Tuesday, December 11, 2012

Accepting Setbacks in Games

In strategy games such as Civilization, where the player can save and load at approximately any time, why should the player ever accept even the most minor of setbacks?  In a fundamentally single-player experience, is it really even a problem? The player has bought the game, why shouldn't they be able to enjoy it the way they want to?  If they get the most enjoyment from a game where they are always triumphant, isn't that enough?

Sometimes yes, entertainment is enough, but we need to keep in mind the experience we've  helped create.  When the player constantly saves and reloads, they've changed the fundamental character of the game.  Instead of reacting to and influencing a dynamic world, they're playing through a series of fixed challenges with checkpoints.   These kinds of games are common in other genres such as single player first person shooters and can be quite a bit of fun, but it means that the player has effectively genre shifted the game to something we haven't prepared for in our design.

How then, should we adapt? We could restrict how our players play the game, either by changing how the  save/load system works, or some other tweak.  Or we could try to actively encourage the player to roll with the setbacks and try to overcome the new situation.  Two recent games have done a good job with the latter: Crusader Kings II from Paradox, and XCOM: Enemy Unknown from Firaxis.

In Crusader Kings II, there are always more plans to make, and wars of annihilation are rare compared with Civilization.  So the failure of one plan, or the loss of one war, is not the catastrophe that they are in Civilization.  Additionally, when a character dies unexpectedly  the player is immediately given control of the heir, who is full of untapped potential, encouraging the player to keep playing the current game.  Combined, these features make CK II a game where players can feel quite comfortable playing the ball as it lies.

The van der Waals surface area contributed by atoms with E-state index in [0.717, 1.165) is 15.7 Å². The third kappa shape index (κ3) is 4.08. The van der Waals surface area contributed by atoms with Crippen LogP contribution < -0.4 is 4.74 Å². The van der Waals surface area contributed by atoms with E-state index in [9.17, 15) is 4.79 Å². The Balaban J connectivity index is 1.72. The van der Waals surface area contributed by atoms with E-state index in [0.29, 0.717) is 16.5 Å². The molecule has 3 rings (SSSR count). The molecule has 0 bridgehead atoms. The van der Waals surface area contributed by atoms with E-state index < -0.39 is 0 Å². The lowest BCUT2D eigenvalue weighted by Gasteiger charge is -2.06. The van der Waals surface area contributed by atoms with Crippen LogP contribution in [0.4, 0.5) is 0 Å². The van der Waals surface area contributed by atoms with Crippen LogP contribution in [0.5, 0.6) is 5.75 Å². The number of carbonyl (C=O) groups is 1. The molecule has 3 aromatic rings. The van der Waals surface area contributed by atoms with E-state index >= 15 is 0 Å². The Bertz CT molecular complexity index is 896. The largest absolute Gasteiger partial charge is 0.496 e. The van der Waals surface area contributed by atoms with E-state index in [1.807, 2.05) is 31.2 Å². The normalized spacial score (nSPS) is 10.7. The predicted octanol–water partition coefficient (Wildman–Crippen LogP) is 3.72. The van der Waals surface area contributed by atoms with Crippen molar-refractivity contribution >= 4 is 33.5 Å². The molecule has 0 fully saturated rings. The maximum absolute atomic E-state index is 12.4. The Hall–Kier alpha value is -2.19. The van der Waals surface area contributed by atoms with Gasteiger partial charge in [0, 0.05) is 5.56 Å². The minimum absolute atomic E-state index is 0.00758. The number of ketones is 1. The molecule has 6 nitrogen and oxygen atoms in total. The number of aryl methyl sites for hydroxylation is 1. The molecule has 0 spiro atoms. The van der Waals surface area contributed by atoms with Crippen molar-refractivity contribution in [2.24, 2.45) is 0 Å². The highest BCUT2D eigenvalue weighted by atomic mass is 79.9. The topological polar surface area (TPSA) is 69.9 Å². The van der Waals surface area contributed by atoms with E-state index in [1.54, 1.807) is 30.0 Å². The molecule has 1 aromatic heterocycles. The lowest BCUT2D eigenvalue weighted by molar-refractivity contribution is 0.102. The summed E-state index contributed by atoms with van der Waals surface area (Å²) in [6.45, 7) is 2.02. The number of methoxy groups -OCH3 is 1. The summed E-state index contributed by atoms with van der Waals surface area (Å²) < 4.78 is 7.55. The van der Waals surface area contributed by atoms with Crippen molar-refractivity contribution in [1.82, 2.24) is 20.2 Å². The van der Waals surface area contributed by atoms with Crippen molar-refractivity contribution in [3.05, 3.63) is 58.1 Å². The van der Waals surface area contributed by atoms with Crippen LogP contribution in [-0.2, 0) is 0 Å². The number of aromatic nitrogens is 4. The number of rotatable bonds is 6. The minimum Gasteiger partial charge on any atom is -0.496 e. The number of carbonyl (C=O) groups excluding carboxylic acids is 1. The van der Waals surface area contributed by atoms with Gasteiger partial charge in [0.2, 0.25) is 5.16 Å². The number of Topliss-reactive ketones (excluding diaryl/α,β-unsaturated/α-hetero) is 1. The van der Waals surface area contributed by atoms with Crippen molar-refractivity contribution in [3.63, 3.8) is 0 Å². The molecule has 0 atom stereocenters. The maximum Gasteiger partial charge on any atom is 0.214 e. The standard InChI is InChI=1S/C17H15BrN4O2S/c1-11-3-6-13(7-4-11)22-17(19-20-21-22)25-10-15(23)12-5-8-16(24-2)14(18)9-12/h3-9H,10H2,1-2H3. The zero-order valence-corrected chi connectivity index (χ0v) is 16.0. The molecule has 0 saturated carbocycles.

XCOM accomplishes a similar effect by making soldiers expendable and by doling out goodies after every mission.  Sure you could reload and replay the mission, but perhaps you'll get a different amount of rewards, or maybe one of the survivors won't level-up this time.  Additionally, beyond the expendability of the soldiers themselves, the game will periodically reward you with the opportunity to gain experienced soldiers to help out a campaign which has lost one too many veterans.  The end result, is that even total party kills are recoverable on the normal and easy difficulties, so players are encouraged to keep playing through adversity.  Additionally, XCOM has an iron man mode where saving is restricted and achievements tied to that mode for bragging rights.  XCOM tells you explicitly how you're meant to play it, and then presents a structure where it's entirely feasible to do so.

Using the examples of CK II and XCOM, we can see that it is quite possible to encourage players to not genre shift the game out of its design space but it is something we need to actively pursue.  We need to offer players gameplay reasons to play on through adversity, rather than stacking all the incentives in favor of save/reload (lose nothing, gain everything).

Tuesday, December 4, 2012

EitB Dev Journal - Nox Noctis Crash Fix

I finally found some time to take a look at the Nox Noctis crash, and I think I've fixed it.  You should be able to replace your CVGameCore.dll in your /Mods/Erebus in the Balance/Assets folder with the one linked in this post below.

New CVGameCore.dll

The cause and fix itself are somewhat embarrassing   I was treating the unit array of a player as always having valid units in it.  This is not true, and so building/capture Noctis would result in the game trying to pull the attributes of a unit that did not exist, causing a crash.  The fix then, was to check and skip each Null section of the array.

Friday, November 30, 2012

Endless Space - Prelude to a Free Weekend


Endless Space is a 4X space game from Amplitude Studio.  They are actively developing the game post-release using a system they call GAMES2GETHER, a very transparent approach to game development.